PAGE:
Belgium's King Albert II, who in 2013 abdicated the throne in favor of his son Prince Phillip, admitted on Monday that he is the biological father of Delphine Boel, 51, following positive results of a DNA test done at the request of a Belgian appeals court.
Albert's attorney, Alain Berenboom, announced on Monday the official admission of his 85-year-old client, in a press release, according to the local Belgian newspaper Het Nieuwsblad.
“His Majesty King Albert II has taken note of the results of the DNA test in which he cooperated at the request of the Brussels court of appeal,” the lawyer said in the statement. “The scientific conclusions show that he is the biological father of Mrs Delphine Boel.”
Berenboom stated that, regardless of the DNA confirmation, there are “arguments and legal objections” that could be used to claim that legal paternity does not necessarily mean biological paternity, according to the release. The lawyer added that. as the process seems disputable, “King Albert has decided not to use those arguments and to end with honour and dignity this painful procedure”.
“King Albert insists that since the birth of Mrs Delphine Boel, he was not involved in any family, social or educational decision regarding Mrs Delphine Boel, and that he has always respected the bond that existed between Mrs Delphine Boel and her legal father,” Berenboom stated.
Boel’s lawyer, Alain De Jonge, has so far refrained from comment following the surprise announcement.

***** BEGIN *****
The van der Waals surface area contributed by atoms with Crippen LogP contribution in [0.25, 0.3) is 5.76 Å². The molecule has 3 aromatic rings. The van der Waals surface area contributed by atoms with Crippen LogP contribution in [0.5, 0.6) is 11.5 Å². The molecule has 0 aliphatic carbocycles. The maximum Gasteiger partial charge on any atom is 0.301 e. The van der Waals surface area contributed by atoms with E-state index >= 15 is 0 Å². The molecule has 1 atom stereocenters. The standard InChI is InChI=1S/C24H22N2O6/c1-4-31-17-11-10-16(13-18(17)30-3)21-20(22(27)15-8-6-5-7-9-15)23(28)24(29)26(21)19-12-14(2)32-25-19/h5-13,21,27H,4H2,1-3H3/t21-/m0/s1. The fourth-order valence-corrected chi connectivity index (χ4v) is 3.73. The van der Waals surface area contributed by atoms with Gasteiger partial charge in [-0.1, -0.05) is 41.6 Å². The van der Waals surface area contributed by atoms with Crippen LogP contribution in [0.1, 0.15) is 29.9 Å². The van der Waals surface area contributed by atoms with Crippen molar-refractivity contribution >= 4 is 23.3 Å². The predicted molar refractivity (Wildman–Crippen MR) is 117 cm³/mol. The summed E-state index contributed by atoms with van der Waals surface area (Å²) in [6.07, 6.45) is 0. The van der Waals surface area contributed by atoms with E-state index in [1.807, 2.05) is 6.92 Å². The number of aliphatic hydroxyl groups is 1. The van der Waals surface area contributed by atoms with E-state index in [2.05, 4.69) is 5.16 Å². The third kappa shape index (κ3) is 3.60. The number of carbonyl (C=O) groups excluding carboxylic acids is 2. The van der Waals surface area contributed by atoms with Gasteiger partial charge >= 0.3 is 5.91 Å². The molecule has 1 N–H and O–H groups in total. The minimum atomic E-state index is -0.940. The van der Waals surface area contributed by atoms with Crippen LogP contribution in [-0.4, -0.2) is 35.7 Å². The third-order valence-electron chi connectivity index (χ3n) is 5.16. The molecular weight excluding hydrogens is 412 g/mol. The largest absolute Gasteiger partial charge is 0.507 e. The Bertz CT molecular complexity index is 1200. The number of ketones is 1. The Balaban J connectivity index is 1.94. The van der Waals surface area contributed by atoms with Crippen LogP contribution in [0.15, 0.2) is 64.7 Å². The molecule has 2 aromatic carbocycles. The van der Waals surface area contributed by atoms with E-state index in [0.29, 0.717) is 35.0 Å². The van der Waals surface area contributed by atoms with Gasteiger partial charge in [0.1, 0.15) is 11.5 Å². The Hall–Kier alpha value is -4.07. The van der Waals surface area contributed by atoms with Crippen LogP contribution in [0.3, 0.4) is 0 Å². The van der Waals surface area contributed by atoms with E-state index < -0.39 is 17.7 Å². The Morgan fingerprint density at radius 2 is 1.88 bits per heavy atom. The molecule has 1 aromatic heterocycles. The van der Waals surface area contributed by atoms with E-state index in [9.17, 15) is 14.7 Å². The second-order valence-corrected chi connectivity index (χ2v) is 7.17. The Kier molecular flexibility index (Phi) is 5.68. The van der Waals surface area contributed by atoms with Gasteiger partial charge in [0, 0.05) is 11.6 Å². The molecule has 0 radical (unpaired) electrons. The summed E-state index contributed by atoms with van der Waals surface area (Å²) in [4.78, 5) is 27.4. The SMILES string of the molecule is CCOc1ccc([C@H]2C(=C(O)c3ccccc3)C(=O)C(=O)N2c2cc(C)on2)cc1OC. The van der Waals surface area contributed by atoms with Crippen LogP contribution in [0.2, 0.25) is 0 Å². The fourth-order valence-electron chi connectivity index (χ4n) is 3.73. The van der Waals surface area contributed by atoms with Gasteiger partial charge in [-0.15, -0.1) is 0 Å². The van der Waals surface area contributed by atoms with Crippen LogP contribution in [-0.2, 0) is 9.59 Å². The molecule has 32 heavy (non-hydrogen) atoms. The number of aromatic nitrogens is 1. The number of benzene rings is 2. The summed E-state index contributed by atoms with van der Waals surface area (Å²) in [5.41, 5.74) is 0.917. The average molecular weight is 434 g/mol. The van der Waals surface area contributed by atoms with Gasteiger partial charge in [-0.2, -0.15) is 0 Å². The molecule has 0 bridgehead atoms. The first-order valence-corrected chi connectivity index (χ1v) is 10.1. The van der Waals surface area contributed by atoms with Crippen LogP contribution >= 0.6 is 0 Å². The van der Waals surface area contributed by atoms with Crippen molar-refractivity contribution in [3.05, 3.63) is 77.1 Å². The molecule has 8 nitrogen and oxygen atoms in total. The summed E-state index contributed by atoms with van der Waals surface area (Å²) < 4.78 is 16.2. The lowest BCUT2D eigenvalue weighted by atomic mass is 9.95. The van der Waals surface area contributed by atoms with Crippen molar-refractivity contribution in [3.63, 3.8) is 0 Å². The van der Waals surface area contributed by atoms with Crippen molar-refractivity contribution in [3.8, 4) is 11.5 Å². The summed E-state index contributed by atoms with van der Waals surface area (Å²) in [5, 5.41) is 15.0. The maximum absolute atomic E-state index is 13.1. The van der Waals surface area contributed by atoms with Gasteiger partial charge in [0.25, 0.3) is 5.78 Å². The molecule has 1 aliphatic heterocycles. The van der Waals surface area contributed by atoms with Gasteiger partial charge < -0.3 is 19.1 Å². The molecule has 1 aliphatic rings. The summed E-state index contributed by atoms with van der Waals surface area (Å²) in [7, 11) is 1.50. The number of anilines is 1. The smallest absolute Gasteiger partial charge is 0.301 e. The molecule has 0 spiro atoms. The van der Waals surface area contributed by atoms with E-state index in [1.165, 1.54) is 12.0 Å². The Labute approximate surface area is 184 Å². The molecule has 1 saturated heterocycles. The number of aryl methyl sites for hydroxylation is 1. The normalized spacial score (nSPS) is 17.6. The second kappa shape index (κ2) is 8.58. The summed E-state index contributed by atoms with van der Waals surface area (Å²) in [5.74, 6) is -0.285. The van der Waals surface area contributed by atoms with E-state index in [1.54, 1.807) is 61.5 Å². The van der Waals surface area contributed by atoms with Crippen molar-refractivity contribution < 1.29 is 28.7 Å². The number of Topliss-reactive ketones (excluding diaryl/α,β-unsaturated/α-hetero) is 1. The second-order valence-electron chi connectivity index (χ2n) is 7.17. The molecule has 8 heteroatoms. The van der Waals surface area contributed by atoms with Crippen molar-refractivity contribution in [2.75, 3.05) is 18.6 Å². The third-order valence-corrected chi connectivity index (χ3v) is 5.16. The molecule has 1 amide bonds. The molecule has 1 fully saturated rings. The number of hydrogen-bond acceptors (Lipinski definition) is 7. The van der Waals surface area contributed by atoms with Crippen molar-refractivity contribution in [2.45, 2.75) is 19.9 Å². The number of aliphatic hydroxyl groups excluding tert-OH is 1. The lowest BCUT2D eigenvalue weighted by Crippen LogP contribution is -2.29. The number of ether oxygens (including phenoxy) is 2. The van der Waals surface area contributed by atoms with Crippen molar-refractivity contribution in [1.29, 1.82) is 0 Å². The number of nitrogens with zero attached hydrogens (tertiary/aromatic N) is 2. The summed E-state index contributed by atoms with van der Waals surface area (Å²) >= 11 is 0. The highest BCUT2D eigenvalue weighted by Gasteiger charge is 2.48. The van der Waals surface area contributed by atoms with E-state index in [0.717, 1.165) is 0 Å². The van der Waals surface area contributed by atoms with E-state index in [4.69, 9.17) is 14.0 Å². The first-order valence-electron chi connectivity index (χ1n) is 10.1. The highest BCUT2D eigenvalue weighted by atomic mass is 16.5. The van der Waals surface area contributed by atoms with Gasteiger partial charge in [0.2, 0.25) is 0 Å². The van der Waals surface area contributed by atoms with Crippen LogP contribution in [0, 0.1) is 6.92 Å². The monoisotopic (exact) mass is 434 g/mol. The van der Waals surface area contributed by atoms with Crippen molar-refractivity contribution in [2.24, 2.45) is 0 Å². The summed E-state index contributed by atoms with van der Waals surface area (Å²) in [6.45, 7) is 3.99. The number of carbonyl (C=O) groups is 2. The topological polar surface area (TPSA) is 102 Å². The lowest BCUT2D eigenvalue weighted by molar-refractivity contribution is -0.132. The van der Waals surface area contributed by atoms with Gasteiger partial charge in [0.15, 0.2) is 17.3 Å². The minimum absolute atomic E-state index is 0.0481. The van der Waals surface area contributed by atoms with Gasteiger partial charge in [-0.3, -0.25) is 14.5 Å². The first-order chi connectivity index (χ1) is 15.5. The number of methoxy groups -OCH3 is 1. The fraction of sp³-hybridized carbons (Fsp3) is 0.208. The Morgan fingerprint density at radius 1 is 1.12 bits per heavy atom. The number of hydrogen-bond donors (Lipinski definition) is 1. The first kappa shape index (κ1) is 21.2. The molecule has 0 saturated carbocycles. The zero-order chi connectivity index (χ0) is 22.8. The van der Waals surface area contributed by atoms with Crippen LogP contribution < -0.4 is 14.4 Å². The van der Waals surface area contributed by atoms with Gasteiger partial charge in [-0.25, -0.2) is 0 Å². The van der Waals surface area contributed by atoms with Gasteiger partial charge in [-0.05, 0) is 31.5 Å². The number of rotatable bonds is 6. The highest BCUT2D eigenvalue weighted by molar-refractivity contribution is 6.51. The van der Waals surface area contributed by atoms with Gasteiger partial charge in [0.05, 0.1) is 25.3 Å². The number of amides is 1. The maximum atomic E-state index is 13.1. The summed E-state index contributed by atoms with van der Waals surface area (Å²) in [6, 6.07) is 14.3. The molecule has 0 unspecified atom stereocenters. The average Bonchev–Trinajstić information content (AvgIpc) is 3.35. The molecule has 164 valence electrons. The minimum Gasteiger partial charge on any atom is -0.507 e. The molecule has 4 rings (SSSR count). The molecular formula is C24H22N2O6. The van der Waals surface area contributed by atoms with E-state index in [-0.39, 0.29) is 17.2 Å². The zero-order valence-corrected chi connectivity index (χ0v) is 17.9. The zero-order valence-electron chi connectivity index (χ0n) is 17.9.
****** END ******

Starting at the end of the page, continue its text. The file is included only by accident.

Albert's recognition of Boel as his biological daughter may guarantee her change of her civil status as a princess and she could now be entitled to one-eighth of Albert’s estate, according to The Guardian.
In May 2019, the Brussels court of appeal obliged the former King Albert II to take a DNA paternity test at the request of his alleged illegitimate daughter, following a previous test that confirmed that Jacques Boel was not Delphine Boel's biological father.
Boel initiated the trial against the king in June 2013, a month before he abdicated the throne in favor of his son. According to RTL TV and Radio Company, in June 2016, the king’s representatives offered Boel a scenario implying that the king would recognize her as his daughter in a letter that would only be made public after his death.
Boel, however, refused to accept the proposal, as the document, according to her lawyer, would not guarantee a change in her civil status. The Belgian Constitutional Court ruled in February 2016 that Boel was entitled to seek affiliation.
Boel learned that she was the daughter of the monarch at the age of 18, although her mother, Baroness Sybille de Selys Longchamps, had been in a relationship with the king for 16 years. After Albert became king, he refused to recognize the younger Boel as his daughter.